The crash of the e-way bill system on the day of its launch was a disaster waiting to happen because sufficient trials were not carried out, say transporters and courier services on the crucial link required to transport goods in the country under the new Goods and Services Tax regime. "The system crashed along expected lines. Nobody was able to generate an e-way bill. Lakhs of trucks across the country were stranded on Thursday till the evening," said All India Motor Transport Congress core committee chairman Bal Malkit Singh.
The e-way bill system, a method to track the movement of goods worth over Rs 50,000, was rolled out on Thursday after 15 days of trials. However, as soon as it was launched, the system crashed under the load of 2-3 lakh e-way bills generated in an hour, forcing the government to defer its implementation. This left the government red-faced as officials had said the system was equipped to handle the expected load of 5-6 lakh inter-state e-way bills a day.
With the government putting off the rollout for the inter-state system, goods are being moved across the country without an e-way bill, paving the way for easy tax evasion. "A GST regime without an eway bill system is impotent," said SP Singh, senior fellow at Indian Foundation of Transport Research and Training. He said trials should have started before the unified indirect tax regime's rollout on July 1. "It was postponed to October because the system was not ready. Even after pushing it further to February, the site has crashed." Massive tax evasion has been going on till January 31, he added.
The electronic bill has to be generated by transporters on the GSTN, the technology backbone of the GST. The system was developed by the National Informatics Centre (NIC) and its implementation is being handled by the GSTN, which also faced criticism when the system it developed for the GST crashed multiple times close on the heels of the unified tax regime's rollout. "We requested the government long ago to ensure enough time to test the system. We wrote to the GSTN many times that eway bill load would be very high. In cases of express service like ours, we have high volumes of small value shipments," said Express Industry Council of India (EICI) COO Vijay Kumar.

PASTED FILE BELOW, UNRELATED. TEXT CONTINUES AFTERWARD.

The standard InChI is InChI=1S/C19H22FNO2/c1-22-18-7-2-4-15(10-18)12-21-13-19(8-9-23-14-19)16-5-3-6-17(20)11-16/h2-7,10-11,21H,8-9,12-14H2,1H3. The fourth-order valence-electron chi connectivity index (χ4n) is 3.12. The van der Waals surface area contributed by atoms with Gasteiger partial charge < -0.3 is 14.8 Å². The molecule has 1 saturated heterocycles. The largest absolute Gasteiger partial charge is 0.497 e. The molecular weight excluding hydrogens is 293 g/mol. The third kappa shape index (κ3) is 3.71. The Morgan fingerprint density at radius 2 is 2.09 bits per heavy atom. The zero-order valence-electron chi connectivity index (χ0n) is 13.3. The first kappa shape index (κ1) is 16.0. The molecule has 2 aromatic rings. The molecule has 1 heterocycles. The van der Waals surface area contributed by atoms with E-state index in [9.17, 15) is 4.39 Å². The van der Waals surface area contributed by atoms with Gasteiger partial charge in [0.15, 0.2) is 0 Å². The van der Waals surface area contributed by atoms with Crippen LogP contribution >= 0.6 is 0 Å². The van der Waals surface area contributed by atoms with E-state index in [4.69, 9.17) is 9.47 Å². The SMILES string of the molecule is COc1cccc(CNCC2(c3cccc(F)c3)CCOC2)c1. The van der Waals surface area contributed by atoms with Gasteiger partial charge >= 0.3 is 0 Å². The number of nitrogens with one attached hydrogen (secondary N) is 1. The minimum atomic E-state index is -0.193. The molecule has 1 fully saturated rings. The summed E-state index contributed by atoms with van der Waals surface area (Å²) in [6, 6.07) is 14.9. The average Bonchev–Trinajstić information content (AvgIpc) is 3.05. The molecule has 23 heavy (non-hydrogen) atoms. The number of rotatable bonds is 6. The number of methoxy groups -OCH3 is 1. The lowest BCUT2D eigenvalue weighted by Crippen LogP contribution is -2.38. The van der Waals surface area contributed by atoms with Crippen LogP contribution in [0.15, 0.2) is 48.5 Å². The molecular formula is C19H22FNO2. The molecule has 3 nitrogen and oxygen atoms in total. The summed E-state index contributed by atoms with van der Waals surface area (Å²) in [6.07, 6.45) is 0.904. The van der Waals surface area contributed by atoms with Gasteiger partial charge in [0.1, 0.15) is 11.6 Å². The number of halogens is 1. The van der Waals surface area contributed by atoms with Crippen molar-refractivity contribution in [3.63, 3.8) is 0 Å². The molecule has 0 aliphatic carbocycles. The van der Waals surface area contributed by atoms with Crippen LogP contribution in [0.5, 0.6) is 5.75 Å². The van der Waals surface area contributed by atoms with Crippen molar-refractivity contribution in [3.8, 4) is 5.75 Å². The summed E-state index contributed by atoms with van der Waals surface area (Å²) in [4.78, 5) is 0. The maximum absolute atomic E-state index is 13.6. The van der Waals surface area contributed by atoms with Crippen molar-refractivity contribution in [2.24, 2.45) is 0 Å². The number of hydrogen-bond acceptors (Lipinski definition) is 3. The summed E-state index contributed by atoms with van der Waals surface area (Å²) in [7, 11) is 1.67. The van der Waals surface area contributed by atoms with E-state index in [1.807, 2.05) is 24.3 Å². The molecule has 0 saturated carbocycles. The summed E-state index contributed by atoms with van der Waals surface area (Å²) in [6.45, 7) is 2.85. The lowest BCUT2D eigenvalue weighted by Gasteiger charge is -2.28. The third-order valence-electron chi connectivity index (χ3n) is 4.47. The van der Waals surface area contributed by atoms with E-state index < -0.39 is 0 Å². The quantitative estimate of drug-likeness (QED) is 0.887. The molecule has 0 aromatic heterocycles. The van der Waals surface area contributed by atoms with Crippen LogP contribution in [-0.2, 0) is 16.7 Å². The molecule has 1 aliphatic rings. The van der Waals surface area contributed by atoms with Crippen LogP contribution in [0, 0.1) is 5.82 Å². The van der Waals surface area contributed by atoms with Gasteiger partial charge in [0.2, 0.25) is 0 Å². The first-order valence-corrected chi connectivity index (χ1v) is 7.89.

EICI told NIC in January-end about the problems that could arise from faulty implementation, he added. "But NIC went ahead with it anyway. Our hope is that before they go live next time that they will ensure they have the capacity to handle the high volume of eway bills," Kumar lamented. He said the first day of the rollout was a disaster as a lot of shipments could not be moved. "The logjam on the first day has negatively affected businesses, although it is difficult to quantify the exact loss. Even though the government has deferred the implementation, the message may not have reached all the officials on the ground. This leads to confusion among transporters, suppliers and consumers," said Jaspal Singh, partner at transport consultancy firm Valoriser.
GST Council decided to advance the implementation of the e-way bill, expecting it to check GST evasion and put to rest the worries of different states that they were losing out on GST revenues. GST collections picked up momentum in December to touch the Rs 86,703 crore mark, reversing the decline over the preceding two months. Total GST collections in November had slipped for the second straight month to Rs 80,808 crore, from over Rs 83,000 crore in October.
In September, the collections crossed Rs 92,150 crore. GSTN CEO Prakash Kumar said the government has extended the trial run for the system. Meanwhile, as many as 13 states voluntarily implemented intrastate e-way bill system on February 1, though the scheduled date for the rollout was June 1. Revenue secretary Hasmukh Adhia had said states which have notified e-way bill operations from February 1 will have to make required changes. However, confusion prevails over intra-state goods movement.
According to transporters, Gujarat has said it will start the e-way bill system from February 20 and Uttarakhand from February 10, while Karnataka has an operational e-way bill system. There is no clarity from the other states. Intrastate transport of goods accounts for 60-65 per cent of all goods transported in the country, while interstate contributes 35-40 per cent.
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